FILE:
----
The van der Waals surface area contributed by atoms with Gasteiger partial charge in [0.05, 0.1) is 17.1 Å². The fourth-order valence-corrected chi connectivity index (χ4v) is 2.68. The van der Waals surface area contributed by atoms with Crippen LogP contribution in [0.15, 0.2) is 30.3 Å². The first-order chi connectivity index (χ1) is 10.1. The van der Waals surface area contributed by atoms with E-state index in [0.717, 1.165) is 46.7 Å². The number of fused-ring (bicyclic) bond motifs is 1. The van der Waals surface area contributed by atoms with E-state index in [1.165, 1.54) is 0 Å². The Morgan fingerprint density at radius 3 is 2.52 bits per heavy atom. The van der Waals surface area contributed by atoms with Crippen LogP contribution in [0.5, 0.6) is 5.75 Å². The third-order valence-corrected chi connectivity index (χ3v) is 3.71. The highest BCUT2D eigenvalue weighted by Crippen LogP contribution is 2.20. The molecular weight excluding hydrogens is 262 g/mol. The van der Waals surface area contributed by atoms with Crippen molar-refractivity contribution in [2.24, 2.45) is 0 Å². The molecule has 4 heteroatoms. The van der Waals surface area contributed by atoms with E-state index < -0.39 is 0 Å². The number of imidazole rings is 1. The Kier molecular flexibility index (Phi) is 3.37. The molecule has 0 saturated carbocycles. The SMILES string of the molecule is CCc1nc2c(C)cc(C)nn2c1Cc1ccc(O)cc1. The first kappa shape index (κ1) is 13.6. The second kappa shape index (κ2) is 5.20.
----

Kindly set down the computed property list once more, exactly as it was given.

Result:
The van der Waals surface area contributed by atoms with Gasteiger partial charge in [0.05, 0.1) is 17.1 Å². The fourth-order valence-corrected chi connectivity index (χ4v) is 2.68. The van der Waals surface area contributed by atoms with Crippen LogP contribution in [0.15, 0.2) is 30.3 Å². The first-order chi connectivity index (χ1) is 10.1. The van der Waals surface area contributed by atoms with E-state index in [0.717, 1.165) is 46.7 Å². The number of fused-ring (bicyclic) bond motifs is 1. The van der Waals surface area contributed by atoms with E-state index in [1.165, 1.54) is 0 Å². The Morgan fingerprint density at radius 3 is 2.52 bits per heavy atom. The van der Waals surface area contributed by atoms with Crippen LogP contribution in [0.5, 0.6) is 5.75 Å². The third-order valence-corrected chi connectivity index (χ3v) is 3.71. The highest BCUT2D eigenvalue weighted by Crippen LogP contribution is 2.20. The molecular weight excluding hydrogens is 262 g/mol. The van der Waals surface area contributed by atoms with Crippen molar-refractivity contribution in [2.24, 2.45) is 0 Å². The molecule has 4 heteroatoms. The van der Waals surface area contributed by atoms with E-state index < -0.39 is 0 Å². The number of imidazole rings is 1. The Kier molecular flexibility index (Phi) is 3.37. The molecule has 0 saturated carbocycles. The SMILES string of the molecule is CCc1nc2c(C)cc(C)nn2c1Cc1ccc(O)cc1. The first kappa shape index (κ1) is 13.6. The second kappa shape index (κ2) is 5.20.